“I still cook quite a bit, and that’s by choice,” he says. “I’ve got great people, guys that have been with me since the get-go. I was in there side-by-side with them from the beginning, so it’s easy for me to go in and cook.

“But then again, it’s also easy for me to step out if there’s something that I have to do … to step up to the catering side if there’s a big event, or just help out where I need to,” he says. “We’ve just had great people that are really an intricate part of the team that allow me to do pretty much whatever I need to do for that day.”

Serious Smoke in the House

When Black Powder Smokehouse is cooking, pitmasters are using some of the best equipment.

“In Jamestown, we have the Myron Mixon. It’s a big H2O-1K. It can cook a ton of meat,” he says. “In Asheboro, we have an Oyler. It’s a big wood-fired rotisserie.

“It’s what we wanted to have in Jamestown, we just didn’t have the space for it,” he says of the Oyler. “They’re big, and they take up a lot of space. But mixing the two has been awesome – I wouldn’t trade it for anything.”

Apple City BBQ and Jon G’s Barbecue are among other North Carolina barbecue businesses relying on Oylers.

“It took some getting used to, but it’s a great smoker,” he says. “I was on the phone with Jon G a couple of times when we first got it. We would have some issues and he gave me some great advice.

“That’s one of the great things about the barbecue community. I can pick up the phone and call any of those guys, and there’s no secrets,” he continues. “’It’s hey do this or do that. This is what has been working for me.’ That’s been awesome.”

Black Powder relies on “99% oak” to fuel the fires.

“I feel like it gives you a nice consistent flavor over time. It doesn’t over-power, but it just gives you good heat,” Keith says. “It’s also what is most readily available in the area.”

What is Black Powder Smokehouse’s most popular menu item?

Smoked brisket being sliced on a cutting board.
Sliced brisket photo from Black Powder Smokehouse Instagram.

“The brisket is what we sell the most of,” Big Brisket says. “I think it is what we pride ourselves on the most because for a long time in North Carolina, brisket didn’t exist. This is pork country.

“Over the last five to seven years, you’ve really seen the brisket start to come in and people cooking Texas-style brisket where it’s sliced,” he says. “When you first had brisket in North Carolina, it was cooked to death, shredded up, put on a sandwich, and sauced. But now people know how to cook it.”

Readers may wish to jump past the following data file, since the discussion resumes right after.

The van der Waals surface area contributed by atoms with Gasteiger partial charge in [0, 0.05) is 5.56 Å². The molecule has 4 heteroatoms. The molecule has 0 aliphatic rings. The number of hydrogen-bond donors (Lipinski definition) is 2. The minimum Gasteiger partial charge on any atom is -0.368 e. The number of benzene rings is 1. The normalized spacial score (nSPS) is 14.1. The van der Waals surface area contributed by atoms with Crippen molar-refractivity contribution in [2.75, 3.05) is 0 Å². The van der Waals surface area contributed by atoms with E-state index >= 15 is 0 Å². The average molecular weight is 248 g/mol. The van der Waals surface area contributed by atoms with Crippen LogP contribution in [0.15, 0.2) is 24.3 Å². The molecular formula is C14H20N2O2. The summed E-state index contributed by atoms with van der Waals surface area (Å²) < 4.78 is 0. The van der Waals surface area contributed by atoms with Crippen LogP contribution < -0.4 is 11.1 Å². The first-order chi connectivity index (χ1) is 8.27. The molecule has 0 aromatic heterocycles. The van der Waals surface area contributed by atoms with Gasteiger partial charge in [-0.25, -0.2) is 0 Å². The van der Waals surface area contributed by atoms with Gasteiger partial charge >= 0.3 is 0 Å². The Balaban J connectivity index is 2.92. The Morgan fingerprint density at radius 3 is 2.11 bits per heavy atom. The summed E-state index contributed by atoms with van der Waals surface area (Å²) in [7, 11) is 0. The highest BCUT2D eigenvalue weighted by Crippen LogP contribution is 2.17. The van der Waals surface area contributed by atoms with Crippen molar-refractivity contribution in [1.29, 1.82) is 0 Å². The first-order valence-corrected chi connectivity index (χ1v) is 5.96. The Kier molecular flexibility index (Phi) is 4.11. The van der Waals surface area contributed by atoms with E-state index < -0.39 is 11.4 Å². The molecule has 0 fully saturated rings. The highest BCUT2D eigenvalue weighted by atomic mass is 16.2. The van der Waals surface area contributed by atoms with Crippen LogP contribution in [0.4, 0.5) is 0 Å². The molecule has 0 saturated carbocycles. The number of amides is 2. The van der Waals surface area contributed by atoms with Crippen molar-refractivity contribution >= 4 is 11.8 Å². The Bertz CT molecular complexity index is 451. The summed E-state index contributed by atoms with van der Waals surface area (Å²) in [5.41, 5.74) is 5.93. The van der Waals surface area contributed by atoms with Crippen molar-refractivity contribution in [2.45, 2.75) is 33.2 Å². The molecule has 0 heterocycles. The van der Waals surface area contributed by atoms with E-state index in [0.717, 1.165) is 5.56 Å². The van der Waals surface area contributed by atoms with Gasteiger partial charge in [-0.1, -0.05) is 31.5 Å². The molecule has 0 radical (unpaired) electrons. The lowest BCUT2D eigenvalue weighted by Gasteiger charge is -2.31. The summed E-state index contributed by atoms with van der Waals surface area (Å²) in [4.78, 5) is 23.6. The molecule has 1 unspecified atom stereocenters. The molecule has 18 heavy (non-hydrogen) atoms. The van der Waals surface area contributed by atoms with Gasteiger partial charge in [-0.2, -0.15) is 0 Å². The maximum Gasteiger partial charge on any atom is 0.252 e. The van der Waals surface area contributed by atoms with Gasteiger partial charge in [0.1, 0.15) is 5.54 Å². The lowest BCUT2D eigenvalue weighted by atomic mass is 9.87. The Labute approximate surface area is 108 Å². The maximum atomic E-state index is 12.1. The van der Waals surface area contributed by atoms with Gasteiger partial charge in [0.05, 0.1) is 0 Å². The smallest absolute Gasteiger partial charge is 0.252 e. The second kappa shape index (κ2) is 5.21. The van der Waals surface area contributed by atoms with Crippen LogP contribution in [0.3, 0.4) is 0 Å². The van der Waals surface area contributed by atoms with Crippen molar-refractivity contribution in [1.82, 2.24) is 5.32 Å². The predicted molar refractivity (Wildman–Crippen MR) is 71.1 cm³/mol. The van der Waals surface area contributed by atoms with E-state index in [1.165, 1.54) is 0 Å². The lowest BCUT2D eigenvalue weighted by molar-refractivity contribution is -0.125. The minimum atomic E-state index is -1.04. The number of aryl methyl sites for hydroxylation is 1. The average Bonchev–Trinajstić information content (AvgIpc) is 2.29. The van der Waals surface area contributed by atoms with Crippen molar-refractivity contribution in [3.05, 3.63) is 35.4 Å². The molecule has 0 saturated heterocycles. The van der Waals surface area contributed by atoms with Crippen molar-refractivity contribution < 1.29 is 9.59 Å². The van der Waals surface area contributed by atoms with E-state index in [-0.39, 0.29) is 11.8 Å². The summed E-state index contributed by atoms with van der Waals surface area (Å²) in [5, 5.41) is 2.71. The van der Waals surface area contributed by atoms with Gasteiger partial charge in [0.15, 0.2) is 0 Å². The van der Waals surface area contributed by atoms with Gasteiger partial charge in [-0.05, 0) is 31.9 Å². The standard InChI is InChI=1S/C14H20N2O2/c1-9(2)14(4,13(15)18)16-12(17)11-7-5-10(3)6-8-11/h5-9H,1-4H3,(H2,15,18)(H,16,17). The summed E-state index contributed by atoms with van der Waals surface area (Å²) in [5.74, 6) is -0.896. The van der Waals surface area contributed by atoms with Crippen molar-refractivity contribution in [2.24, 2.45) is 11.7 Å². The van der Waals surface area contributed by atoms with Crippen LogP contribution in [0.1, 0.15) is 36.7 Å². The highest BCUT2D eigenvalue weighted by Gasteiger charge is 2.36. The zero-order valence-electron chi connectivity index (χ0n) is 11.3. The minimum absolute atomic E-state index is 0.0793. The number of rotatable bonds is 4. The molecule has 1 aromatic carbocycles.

However, when you take the pitmaster out of his restaurant, what’s his North Carolina barbecue of choice?

“I have become a fan of Lexington Barbecue,” Keith says. “Nathan (Monk) is an awesome person, and just knowing the family history with his Grandpa starting the business and his Dad being in the business, and now he’s in the business.

“I’ve gotten to know him a little bit and when I figured out what to order when I got there, that’s probably one of my favorite barbecue places,” he continues. “That’s more traditional North Carolina-style barbecue.”

And what does he order in one of the state’s famous places for of Lexington-style sauce and dip?

“I’m not a big fan of the super chopped up barbecue,” Keith says. “I do either a coarse chopped or sliced, and I don’t know if it’s because I know Nathan, but he likes it like that. I definitely get more of the outside brown – that’s where the flavor is.”

Speaking of flavor … get more of the Black Powder flavor in our conversation with Keith Henning here. Meanwhile, his recipe for macaroni and cheese will bring a touch of Black Powder into your home.

Black Powder Smokehouse Best Macaroni & Cheese

Black Powder Smokehouse macaroni and cheese with ingredients.
Black Powder Smokehouse Best Macaroni and Cheese ready to go into the oven, prepared by Chigger Willard. Photo by Chigger Willard.


  • 4 cups cooked pasta – chilled.
  • 2 cups cheese – use your favorite or blend several.
  • 1 cup heavy cream.
  • 1 cup evaporated milk.
  • Salt and pepper to taste.
  • Optional
    • 1 Tbsp melted butter.
    • 1/4 cup cracker or bread crumbs


  • 1. Mix pasta, salt and pepper, and 1.5 cup of cheese together in a greased casserole dish.
  • 2. Mix heavy cream and evaporated milk. Pour over pasta.
  • 3. Top the pasta with remaining cheese.
  • 4. Cover with foil and bake at 325 for 20-25 min.
  • 5. Remove foil, top with cracker crumbs (optional), and bake till golden brown.

About the Author

Low & Slow Barbecue Show Host Michael "Chigger" Willard overlooking the Linville Gorge from Table Rock.

Smoked meat, barbecue enthusiast, news journalist, and sports radio broadcaster Michael “Chigger” Willard collects a storybook of life captured through the lens of people he encounters. With a perspective seasoned by small town life in the Deep South, he dedicates conversations to uncovering savory nuggets of information, light-hearted moments of humor, and revealing glimpses of humanity.